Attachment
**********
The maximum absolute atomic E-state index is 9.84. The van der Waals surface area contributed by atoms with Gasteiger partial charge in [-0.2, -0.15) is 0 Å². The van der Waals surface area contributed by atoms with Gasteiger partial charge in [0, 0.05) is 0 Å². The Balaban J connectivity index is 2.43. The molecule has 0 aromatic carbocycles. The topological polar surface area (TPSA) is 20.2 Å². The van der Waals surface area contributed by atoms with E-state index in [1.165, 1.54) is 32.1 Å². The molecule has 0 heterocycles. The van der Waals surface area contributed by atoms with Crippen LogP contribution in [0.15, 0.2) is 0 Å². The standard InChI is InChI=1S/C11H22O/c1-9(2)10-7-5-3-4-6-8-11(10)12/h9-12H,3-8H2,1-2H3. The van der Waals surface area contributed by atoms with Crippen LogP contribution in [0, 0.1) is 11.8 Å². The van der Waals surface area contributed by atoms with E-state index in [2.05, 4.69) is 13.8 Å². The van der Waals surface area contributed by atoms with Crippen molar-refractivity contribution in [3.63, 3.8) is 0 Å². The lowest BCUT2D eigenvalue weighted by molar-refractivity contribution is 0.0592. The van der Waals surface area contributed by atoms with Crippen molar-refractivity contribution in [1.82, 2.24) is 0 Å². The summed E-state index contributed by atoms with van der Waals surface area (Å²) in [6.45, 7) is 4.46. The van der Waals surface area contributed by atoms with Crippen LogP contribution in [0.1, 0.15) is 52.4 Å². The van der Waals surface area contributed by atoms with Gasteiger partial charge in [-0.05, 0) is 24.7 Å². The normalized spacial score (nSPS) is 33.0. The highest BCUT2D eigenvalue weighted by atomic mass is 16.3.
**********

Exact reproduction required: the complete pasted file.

The maximum absolute atomic E-state index is 9.84. The van der Waals surface area contributed by atoms with Gasteiger partial charge in [-0.2, -0.15) is 0 Å². The van der Waals surface area contributed by atoms with Gasteiger partial charge in [0, 0.05) is 0 Å². The Balaban J connectivity index is 2.43. The molecule has 0 aromatic carbocycles. The topological polar surface area (TPSA) is 20.2 Å². The van der Waals surface area contributed by atoms with E-state index in [1.165, 1.54) is 32.1 Å². The molecule has 0 heterocycles. The van der Waals surface area contributed by atoms with Crippen LogP contribution in [0.15, 0.2) is 0 Å². The standard InChI is InChI=1S/C11H22O/c1-9(2)10-7-5-3-4-6-8-11(10)12/h9-12H,3-8H2,1-2H3. The van der Waals surface area contributed by atoms with Crippen LogP contribution in [0, 0.1) is 11.8 Å². The van der Waals surface area contributed by atoms with E-state index in [2.05, 4.69) is 13.8 Å². The van der Waals surface area contributed by atoms with Crippen molar-refractivity contribution in [3.63, 3.8) is 0 Å². The lowest BCUT2D eigenvalue weighted by molar-refractivity contribution is 0.0592. The van der Waals surface area contributed by atoms with Crippen molar-refractivity contribution in [1.82, 2.24) is 0 Å². The summed E-state index contributed by atoms with van der Waals surface area (Å²) in [6.45, 7) is 4.46. The van der Waals surface area contributed by atoms with Crippen LogP contribution in [0.1, 0.15) is 52.4 Å². The van der Waals surface area contributed by atoms with Gasteiger partial charge in [-0.05, 0) is 24.7 Å². The normalized spacial score (nSPS) is 33.0. The highest BCUT2D eigenvalue weighted by atomic mass is 16.3.